Find one person with a bad thing to say about David Turin. Go on, I challenge you. It’s harder than you think.

A transplant to Maine in 1992, Turin quickly established himself as one of Portland’s most important and most beloved restaurateurs. If we had a culinary version of Mount Rushmore carved into the hillsides of the Western Promenade, David’s bespectacled face would be there, grinning at visitors crossing the Fore River.

As Portland’s food scene has grown since his first eponymous restaurant opened on Monument Square 27 years ago, Turin has been there every step of the way, sometimes adapting to keep pace with its rapid evolution, and sometimes spurring it along by adding new businesses to his roster, including David’s 388 in South Portland in 2005, and seven years later, Opus Ten, a seasonal, fine-dining restaurant snuggled into the back rooms of David’s.

Along the way, Turin has also developed a reputation for being a terrific boss, mentoring highly regarded local chefs – everyone from Brett Cary (Big Tree Catering) to Bo Byrne (TIQA and The Broad Arrow Tavern) and Mike Smith (Scales and Tipo) – and standing up for his employees when things go awry, as they did when all of his Kennebunkport restaurants were shuttered by his former business partners in 2017.

Remarkably, in an environment where nearly every chef I speak to tells me what a struggle it is to retain staff, Turin’s employees stick around. “I don’t really get a lot of turnover,” he said. “I’ve worked with a few chefs, like Kelsey O’Connor (chef de cuisine at David’s 388) who came to me when they were in culinary school. I’ve just had really good fortune keeping people like him around for a long time.”

And behind-the-scenes consistency matters, giving Turin, O’Connor and Ian Yencha, the chef de cuisine at his 105-seat Portland restaurant, time to sync up their cooking styles and creative processes. “I really see a certain similarity between the way we all do things.” Turin said. “It happens all the time with Kelsey, and it’s happening more with Ian now. It’s fun for me when I see them cooking or put something new on the menu, and I say, ‘That’s exactly how I would have done it.’ ”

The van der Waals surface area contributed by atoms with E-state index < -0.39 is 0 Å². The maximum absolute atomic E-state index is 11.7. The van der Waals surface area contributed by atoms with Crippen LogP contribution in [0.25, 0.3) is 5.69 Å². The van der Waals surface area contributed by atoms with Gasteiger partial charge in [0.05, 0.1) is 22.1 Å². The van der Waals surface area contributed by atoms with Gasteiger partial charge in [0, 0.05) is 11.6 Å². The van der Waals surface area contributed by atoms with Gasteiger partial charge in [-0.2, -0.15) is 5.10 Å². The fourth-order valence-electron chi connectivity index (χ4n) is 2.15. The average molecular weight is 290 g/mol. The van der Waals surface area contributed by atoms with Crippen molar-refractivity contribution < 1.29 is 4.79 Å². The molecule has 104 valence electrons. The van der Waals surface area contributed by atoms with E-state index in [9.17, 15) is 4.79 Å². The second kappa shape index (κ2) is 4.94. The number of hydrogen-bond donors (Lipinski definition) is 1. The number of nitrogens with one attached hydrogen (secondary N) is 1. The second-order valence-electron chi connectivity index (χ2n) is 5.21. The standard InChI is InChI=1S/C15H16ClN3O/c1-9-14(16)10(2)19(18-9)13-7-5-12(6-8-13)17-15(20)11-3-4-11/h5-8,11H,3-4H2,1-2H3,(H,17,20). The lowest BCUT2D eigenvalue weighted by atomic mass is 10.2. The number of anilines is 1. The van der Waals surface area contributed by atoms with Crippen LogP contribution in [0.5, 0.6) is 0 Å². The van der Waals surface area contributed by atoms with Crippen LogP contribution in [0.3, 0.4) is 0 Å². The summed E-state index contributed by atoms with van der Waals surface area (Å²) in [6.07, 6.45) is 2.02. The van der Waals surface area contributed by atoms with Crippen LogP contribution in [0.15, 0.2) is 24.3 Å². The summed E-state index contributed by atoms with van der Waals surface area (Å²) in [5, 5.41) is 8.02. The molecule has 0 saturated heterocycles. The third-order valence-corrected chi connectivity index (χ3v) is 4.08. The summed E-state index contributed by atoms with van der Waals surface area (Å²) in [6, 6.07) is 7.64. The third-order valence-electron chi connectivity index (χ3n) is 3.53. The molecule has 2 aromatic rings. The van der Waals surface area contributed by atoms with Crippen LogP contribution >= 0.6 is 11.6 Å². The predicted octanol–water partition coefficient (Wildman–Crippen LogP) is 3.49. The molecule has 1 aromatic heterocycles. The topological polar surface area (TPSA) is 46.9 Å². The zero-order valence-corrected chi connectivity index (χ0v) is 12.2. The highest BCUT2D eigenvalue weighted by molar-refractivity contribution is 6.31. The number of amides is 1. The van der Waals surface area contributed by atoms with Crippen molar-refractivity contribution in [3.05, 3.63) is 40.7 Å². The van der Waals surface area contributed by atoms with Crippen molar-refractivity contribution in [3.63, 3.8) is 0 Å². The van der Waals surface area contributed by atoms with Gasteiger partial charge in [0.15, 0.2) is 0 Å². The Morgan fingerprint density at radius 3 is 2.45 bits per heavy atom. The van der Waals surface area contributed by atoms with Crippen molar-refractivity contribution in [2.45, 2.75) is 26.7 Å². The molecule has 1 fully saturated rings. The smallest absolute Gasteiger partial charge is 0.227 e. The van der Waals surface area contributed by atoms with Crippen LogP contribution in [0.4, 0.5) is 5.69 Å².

Such harmony of perspective plays out especially well at David’s 388, a 44-seat neighborhood restaurant that offers a concise and well-focused menu of New American brasserie-style dishes. Five years ago, our then-critic raved about the kitchen staff’s attention to detail and precise coordination with servers in his 4 1/2-star review.

From that perspective, little seems to have changed. Servers remain knowledgeable about the menu, offering cautions about portion sizes (“Proteins are about the size of a deck of cards here — not like a Flintstone’s steak,” one said to a neighboring table) and even an impromptu poem about the appetizer list (“I like the Brussels and the mussels, not just because they rhyme, but because they’re both so great,” another told me with a laugh).

I was charmed, so I put in an order for the Brussels sprouts ($11). Deep-fried golden and topped with pulverized Marcona almonds, bleu cheese and a sweet soy glaze, these are the sort of vegetables whose salinity strong-arms the diner into ordering something tart to drink to help balance things out. A glass of flinty Caposaldo Pinot Grigio ($9) does the trick and pairs equally well with an order of the salmon, hake and sweet-potato cakes that the kitchen cozies up to a nest of bright, tangy cabbage slaw.

While David’s 388 doesn’t serve tapas-style plates, portions are indeed on the small side. That’s a feature, not a bug when dishes are executed flawlessly, like Turin’s miniature riff on a classic Southern pie, the pecan-bourbon tartlette ($8), aromatic from amaretto liqueur in a chocolate cookie crust and dripping with caramelized brown sugar.

Seafood-and-sweet-potato cakes with sweet-and-spicy aioli and shaved-Brussels-sprouts-and-cabbage slaw, at David’s 388 in South Portland. Ben McCanna/Staff Photographer

When something is off, like the weirdly aerated texture of overcooked buttermilk risotto that cradles slices of fantastic crispy duck breast ($22), there is so little else on the plate, it leaves you wishing you had ordered something else.

One safe bet will always be the bacon-and-cheddar-draped “Classic” burger ($15.50), served on a broad slice of homemade rosemary focaccia. When my rhyming server told me that she had a table the previous week where all six people ordered the burger, and every one of them finished it, I wasn’t surprised.